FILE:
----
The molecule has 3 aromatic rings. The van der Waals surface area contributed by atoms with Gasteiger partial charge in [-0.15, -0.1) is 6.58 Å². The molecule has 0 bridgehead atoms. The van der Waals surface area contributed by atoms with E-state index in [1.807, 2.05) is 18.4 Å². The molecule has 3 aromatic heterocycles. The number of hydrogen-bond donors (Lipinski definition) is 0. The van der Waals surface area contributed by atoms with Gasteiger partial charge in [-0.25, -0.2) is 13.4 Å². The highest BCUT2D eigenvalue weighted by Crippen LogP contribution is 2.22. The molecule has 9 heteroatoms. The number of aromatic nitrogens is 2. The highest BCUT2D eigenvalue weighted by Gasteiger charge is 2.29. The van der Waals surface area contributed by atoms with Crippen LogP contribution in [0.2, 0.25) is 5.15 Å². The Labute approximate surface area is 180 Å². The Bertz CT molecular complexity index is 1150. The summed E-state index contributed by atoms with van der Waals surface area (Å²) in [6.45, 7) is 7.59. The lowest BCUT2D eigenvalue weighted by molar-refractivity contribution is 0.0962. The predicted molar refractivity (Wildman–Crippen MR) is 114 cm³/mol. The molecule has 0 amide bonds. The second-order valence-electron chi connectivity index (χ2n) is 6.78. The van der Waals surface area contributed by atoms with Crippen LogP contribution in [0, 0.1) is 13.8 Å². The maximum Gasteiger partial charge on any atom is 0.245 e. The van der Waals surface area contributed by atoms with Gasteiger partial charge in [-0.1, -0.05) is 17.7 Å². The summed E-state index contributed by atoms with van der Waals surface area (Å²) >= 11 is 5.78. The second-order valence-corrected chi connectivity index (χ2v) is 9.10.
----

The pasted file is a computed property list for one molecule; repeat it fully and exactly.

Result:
The molecule has 3 aromatic rings. The van der Waals surface area contributed by atoms with Gasteiger partial charge in [-0.15, -0.1) is 6.58 Å². The molecule has 0 bridgehead atoms. The van der Waals surface area contributed by atoms with E-state index in [1.807, 2.05) is 18.4 Å². The molecule has 3 aromatic heterocycles. The number of hydrogen-bond donors (Lipinski definition) is 0. The van der Waals surface area contributed by atoms with Gasteiger partial charge in [-0.25, -0.2) is 13.4 Å². The highest BCUT2D eigenvalue weighted by Crippen LogP contribution is 2.22. The molecule has 9 heteroatoms. The number of aromatic nitrogens is 2. The highest BCUT2D eigenvalue weighted by Gasteiger charge is 2.29. The van der Waals surface area contributed by atoms with Crippen LogP contribution in [0.2, 0.25) is 5.15 Å². The Labute approximate surface area is 180 Å². The Bertz CT molecular complexity index is 1150. The summed E-state index contributed by atoms with van der Waals surface area (Å²) in [6.45, 7) is 7.59. The lowest BCUT2D eigenvalue weighted by molar-refractivity contribution is 0.0962. The predicted molar refractivity (Wildman–Crippen MR) is 114 cm³/mol. The molecule has 0 amide bonds. The second-order valence-electron chi connectivity index (χ2n) is 6.78. The van der Waals surface area contributed by atoms with Crippen LogP contribution in [0, 0.1) is 13.8 Å². The maximum Gasteiger partial charge on any atom is 0.245 e. The van der Waals surface area contributed by atoms with Gasteiger partial charge in [-0.1, -0.05) is 17.7 Å². The summed E-state index contributed by atoms with van der Waals surface area (Å²) >= 11 is 5.78. The second-order valence-corrected chi connectivity index (χ2v) is 9.10.